UK businesswoman sees fantastic future for Iranian gas market

Apr 18, 2005 02:00 AM

A British businesswoman foresees a “fantastic” future for the Iranian gas market, saying that with entry of China to the Iranian gas industry, there would be a huge market for the gas that Tehran can produce.
Speaking on the sidelines of the Tenth International Oil, Gas and Petrochemicals Exhibition (April 14-17), Managing Director of Heath & Corrosion Resistant Materials, Jane Ward, said in terms of its economy, Iran would have a great future. Mrs Ward said that however, there is a political problem in the process, i.e. prejudice from the West.
"I feel personally there is prejudice from the West towards Iran. I hold strong views that it is wrong, it is not driven by people's hearts. It is driven by the economies in the West, wanting to make sure that Iran doesn't become too powerful and too strong. I hold strong views about that because I think it is very unfair. These political problems are created to ensure that there are problems," said Ward.

Commenting on Iran's Minister Bijan Namdar Zanganeh's speech at the Exhibition's inaugural session, Ward said she had found from the speech that the Iranian government had a vision, having planned for the future and determined to carry that plan through. Emphasizing that she had found Zanganeh's speech “very positive and very encouraging”, Ward said, it is very encouraging for her company, as a company that wants to come to Iran and do business.
She said she had become very encouraged by the minister's announcement that training would be given priority in Iran's future oil development policy, saying her company had already done that.
"We have already been trying to work with a group of companies that are manufacturing."

She said that on long run, her company would be willing to bring manufacturers to Iran, believing there are certain products that could be done there.
"You have the industrial base but it is just the technology, we need to share the technology with you. We could ultimately have joint venture manufacturing here. That's what I would like to say." She said her company had found engineering in Iran to be “very very high quality” so far and her company had been dealing with Iran for about three years now and most of the engineering within the contractors is “very very good”.

She added however, that her company had found there is a reluctance on the part of the partners and contractors to transfer technology and what her company was trying to do is to transfer the knowledge about corrosion and about the materials' use to the companies.
"So we launched here at seminars on the use of the materials in the offshore industry whether in one of the petrochemicals they share but we also arranged as series of seminars around the country with the plants they use our source of materials."

She said her company staff were to visit facilities of Iran's National Petrochemical Company (NPC) in Bandar Abbas. She added that her company was also to teach engineers in Iran on its products.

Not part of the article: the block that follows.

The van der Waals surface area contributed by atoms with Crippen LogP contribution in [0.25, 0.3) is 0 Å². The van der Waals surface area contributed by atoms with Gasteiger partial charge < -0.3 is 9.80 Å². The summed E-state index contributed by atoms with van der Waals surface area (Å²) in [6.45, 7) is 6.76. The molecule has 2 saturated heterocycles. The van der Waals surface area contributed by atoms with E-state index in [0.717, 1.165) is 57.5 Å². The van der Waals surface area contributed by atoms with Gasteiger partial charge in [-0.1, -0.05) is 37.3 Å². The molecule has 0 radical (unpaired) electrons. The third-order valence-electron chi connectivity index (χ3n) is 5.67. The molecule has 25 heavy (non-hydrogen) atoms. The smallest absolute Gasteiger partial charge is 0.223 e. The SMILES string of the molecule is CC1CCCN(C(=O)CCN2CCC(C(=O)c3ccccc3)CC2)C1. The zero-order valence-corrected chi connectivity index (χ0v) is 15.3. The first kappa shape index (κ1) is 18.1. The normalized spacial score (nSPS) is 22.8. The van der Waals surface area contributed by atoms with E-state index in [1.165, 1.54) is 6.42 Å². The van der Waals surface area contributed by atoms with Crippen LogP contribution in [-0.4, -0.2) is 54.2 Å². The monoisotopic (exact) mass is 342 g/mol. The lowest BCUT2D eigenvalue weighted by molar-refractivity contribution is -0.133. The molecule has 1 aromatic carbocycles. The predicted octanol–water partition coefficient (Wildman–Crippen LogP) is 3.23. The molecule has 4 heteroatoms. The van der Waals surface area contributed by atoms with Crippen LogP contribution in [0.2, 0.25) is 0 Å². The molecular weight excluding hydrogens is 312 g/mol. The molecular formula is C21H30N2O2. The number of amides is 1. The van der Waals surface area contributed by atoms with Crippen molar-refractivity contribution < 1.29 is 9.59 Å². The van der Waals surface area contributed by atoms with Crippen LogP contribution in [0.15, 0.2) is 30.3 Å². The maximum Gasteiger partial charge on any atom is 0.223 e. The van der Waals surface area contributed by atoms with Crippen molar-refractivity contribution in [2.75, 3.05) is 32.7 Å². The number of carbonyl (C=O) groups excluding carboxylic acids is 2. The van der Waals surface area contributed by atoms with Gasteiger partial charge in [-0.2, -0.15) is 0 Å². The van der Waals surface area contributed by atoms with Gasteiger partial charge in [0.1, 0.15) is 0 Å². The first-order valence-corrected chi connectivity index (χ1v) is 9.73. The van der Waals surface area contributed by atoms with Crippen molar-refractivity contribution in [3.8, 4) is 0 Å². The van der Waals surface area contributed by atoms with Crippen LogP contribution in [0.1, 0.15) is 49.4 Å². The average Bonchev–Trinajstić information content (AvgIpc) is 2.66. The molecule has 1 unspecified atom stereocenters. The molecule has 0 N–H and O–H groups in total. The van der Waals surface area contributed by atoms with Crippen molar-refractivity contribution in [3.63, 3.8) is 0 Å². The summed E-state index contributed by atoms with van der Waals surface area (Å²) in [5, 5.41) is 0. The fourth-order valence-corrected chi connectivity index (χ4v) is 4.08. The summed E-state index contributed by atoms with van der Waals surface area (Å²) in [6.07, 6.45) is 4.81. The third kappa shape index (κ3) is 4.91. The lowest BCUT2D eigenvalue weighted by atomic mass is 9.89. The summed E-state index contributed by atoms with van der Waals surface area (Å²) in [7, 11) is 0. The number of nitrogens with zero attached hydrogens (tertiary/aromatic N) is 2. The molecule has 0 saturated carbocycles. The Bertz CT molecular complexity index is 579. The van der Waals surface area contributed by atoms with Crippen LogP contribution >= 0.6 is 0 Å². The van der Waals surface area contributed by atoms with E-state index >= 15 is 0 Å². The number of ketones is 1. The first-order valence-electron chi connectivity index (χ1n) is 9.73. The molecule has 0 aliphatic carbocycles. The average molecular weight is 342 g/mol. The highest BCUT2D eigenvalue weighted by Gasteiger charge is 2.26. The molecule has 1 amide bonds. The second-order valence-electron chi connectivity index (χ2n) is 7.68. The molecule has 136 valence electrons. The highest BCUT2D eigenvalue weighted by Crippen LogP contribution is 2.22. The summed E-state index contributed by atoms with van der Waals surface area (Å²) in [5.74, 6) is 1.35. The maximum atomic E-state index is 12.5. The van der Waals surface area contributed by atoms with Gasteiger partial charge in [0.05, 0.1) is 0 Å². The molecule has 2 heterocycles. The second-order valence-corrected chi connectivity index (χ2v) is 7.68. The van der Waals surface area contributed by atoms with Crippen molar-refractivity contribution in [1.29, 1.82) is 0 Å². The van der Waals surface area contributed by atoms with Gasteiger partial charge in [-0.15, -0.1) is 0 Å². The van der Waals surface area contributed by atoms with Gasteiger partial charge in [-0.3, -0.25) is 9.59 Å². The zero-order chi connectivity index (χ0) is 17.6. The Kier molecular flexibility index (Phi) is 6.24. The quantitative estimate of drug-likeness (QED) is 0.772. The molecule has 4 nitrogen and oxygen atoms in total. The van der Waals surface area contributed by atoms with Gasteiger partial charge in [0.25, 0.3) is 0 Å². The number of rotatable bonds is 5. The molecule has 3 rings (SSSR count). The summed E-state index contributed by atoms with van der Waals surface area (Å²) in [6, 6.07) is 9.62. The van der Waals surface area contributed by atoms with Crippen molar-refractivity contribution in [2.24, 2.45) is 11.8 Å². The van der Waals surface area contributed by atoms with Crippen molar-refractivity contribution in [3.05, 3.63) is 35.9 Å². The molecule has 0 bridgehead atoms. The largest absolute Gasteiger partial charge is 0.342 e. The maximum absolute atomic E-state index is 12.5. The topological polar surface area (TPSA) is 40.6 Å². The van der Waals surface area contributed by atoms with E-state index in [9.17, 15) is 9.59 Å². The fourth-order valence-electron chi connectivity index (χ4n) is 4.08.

"We do training in a number of countries in the Middle East. In Iran we haven’t done really any training until now; we have an office here with two people now full time. And we are going to expand operation into a larger operation."

She said that since corrosion resistance subjects are specialized topics, her company planned to talk on corrosion with the engineers and specialists in the Iranian plants.
"That's the beginning of how we communicate with the customer. We found this to be very useful in other countries that we have done this. I think we are unusual because most of other western countries don't want to transfer their technical ability, they want to keep it to themselves. I think we should be training the people that we meet here in the knowledge that we have; from our point of view as a manufacturer, the more that this country knows about new technology and new products the more they will buy from us."
So, she added, it's in some ways a marketing tool. She added that she believed it was morally right that her company would transfer what it knew to the companies with which it is dealing.

Elsewhere, Ward hailed Iran as the biggest market because it makes so much investment. She referred to advantages of the Iranian market, saying it has untapped resources, having no ability, funding and partners to develop the untapped resource.
"So, this country is now starting as a child almost in the industry bit is growing very very very fast; so for us it is a very interesting market because we want to be here at the beginning. So our products need to be very well known here."

She pointed to gas in Iran as a substance being difficult to be brought up because it is mostly sour, being technically a big problem. On the long run, she said, Heat & Corrosion Resistant Materials Company would plan to bring manufacturers to Iran, believing there are certain products that could be done there.
She said, "You have the industrial base but it is just the technology, we need to share the technology with you. We could ultimately have joint venture manufacturing here. That's what I would like to say."

Source: IranMania
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